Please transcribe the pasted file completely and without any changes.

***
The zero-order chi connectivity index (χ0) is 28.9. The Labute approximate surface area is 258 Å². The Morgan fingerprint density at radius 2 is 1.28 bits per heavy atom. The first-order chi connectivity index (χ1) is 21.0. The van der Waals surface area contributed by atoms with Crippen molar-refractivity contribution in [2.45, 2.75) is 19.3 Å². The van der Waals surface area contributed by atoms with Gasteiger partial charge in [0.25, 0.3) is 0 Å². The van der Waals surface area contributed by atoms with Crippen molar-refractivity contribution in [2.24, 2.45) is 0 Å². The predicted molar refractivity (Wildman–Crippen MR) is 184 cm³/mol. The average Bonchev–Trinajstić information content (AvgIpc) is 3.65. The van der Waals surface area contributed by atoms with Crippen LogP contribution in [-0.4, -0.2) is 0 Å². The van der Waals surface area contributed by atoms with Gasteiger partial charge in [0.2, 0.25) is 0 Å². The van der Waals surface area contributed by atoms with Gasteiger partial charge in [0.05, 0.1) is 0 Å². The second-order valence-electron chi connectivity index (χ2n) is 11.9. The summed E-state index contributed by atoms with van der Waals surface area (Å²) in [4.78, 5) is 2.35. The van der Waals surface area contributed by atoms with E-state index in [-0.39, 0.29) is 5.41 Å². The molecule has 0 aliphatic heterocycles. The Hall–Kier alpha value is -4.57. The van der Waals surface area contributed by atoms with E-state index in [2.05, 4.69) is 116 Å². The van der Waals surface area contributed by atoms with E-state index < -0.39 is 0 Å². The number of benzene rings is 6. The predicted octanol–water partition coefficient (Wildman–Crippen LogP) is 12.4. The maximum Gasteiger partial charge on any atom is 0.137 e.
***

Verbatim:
The zero-order chi connectivity index (χ0) is 28.9. The Labute approximate surface area is 258 Å². The Morgan fingerprint density at radius 2 is 1.28 bits per heavy atom. The first-order chi connectivity index (χ1) is 21.0. The van der Waals surface area contributed by atoms with Crippen molar-refractivity contribution in [2.45, 2.75) is 19.3 Å². The van der Waals surface area contributed by atoms with Gasteiger partial charge in [0.25, 0.3) is 0 Å². The van der Waals surface area contributed by atoms with Crippen molar-refractivity contribution in [2.24, 2.45) is 0 Å². The predicted molar refractivity (Wildman–Crippen MR) is 184 cm³/mol. The average Bonchev–Trinajstić information content (AvgIpc) is 3.65. The van der Waals surface area contributed by atoms with Crippen LogP contribution in [-0.4, -0.2) is 0 Å². The van der Waals surface area contributed by atoms with Gasteiger partial charge in [0.2, 0.25) is 0 Å². The van der Waals surface area contributed by atoms with Gasteiger partial charge in [0.05, 0.1) is 0 Å². The second-order valence-electron chi connectivity index (χ2n) is 11.9. The summed E-state index contributed by atoms with van der Waals surface area (Å²) in [4.78, 5) is 2.35. The van der Waals surface area contributed by atoms with E-state index in [-0.39, 0.29) is 5.41 Å². The molecule has 0 aliphatic heterocycles. The Hall–Kier alpha value is -4.57. The van der Waals surface area contributed by atoms with E-state index in [2.05, 4.69) is 116 Å². The van der Waals surface area contributed by atoms with E-state index < -0.39 is 0 Å². The number of benzene rings is 6. The predicted octanol–water partition coefficient (Wildman–Crippen LogP) is 12.4. The maximum Gasteiger partial charge on any atom is 0.137 e.